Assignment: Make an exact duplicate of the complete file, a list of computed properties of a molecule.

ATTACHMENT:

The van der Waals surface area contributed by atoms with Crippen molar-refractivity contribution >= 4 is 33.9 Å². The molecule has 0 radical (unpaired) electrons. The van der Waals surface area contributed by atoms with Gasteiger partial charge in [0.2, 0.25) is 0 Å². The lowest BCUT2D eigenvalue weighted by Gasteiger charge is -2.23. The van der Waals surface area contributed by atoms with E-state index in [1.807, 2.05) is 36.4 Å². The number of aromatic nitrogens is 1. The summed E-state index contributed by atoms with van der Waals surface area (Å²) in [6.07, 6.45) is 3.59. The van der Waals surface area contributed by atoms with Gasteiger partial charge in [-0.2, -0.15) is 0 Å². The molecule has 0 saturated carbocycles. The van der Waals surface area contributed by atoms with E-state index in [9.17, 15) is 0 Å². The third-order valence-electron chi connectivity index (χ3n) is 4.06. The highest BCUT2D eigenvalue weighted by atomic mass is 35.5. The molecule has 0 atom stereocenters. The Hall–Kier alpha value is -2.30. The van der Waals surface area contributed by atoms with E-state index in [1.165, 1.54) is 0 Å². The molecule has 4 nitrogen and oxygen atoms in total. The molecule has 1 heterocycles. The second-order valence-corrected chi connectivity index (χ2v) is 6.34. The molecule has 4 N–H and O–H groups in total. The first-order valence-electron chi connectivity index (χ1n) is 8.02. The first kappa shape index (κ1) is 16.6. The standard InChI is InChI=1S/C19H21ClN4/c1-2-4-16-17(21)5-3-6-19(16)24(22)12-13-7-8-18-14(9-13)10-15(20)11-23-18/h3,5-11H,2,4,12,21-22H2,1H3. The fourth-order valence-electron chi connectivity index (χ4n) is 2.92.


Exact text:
The van der Waals surface area contributed by atoms with Crippen molar-refractivity contribution >= 4 is 33.9 Å². The molecule has 0 radical (unpaired) electrons. The van der Waals surface area contributed by atoms with Gasteiger partial charge in [0.2, 0.25) is 0 Å². The lowest BCUT2D eigenvalue weighted by Gasteiger charge is -2.23. The van der Waals surface area contributed by atoms with E-state index in [1.807, 2.05) is 36.4 Å². The number of aromatic nitrogens is 1. The summed E-state index contributed by atoms with van der Waals surface area (Å²) in [6.07, 6.45) is 3.59. The van der Waals surface area contributed by atoms with Gasteiger partial charge in [-0.2, -0.15) is 0 Å². The molecule has 0 saturated carbocycles. The van der Waals surface area contributed by atoms with E-state index in [9.17, 15) is 0 Å². The third-order valence-electron chi connectivity index (χ3n) is 4.06. The highest BCUT2D eigenvalue weighted by atomic mass is 35.5. The molecule has 0 atom stereocenters. The Hall–Kier alpha value is -2.30. The van der Waals surface area contributed by atoms with E-state index in [1.165, 1.54) is 0 Å². The molecule has 4 nitrogen and oxygen atoms in total. The molecule has 1 heterocycles. The second-order valence-corrected chi connectivity index (χ2v) is 6.34. The molecule has 4 N–H and O–H groups in total. The first-order valence-electron chi connectivity index (χ1n) is 8.02. The first kappa shape index (κ1) is 16.6. The standard InChI is InChI=1S/C19H21ClN4/c1-2-4-16-17(21)5-3-6-19(16)24(22)12-13-7-8-18-14(9-13)10-15(20)11-23-18/h3,5-11H,2,4,12,21-22H2,1H3. The fourth-order valence-electron chi connectivity index (χ4n) is 2.92.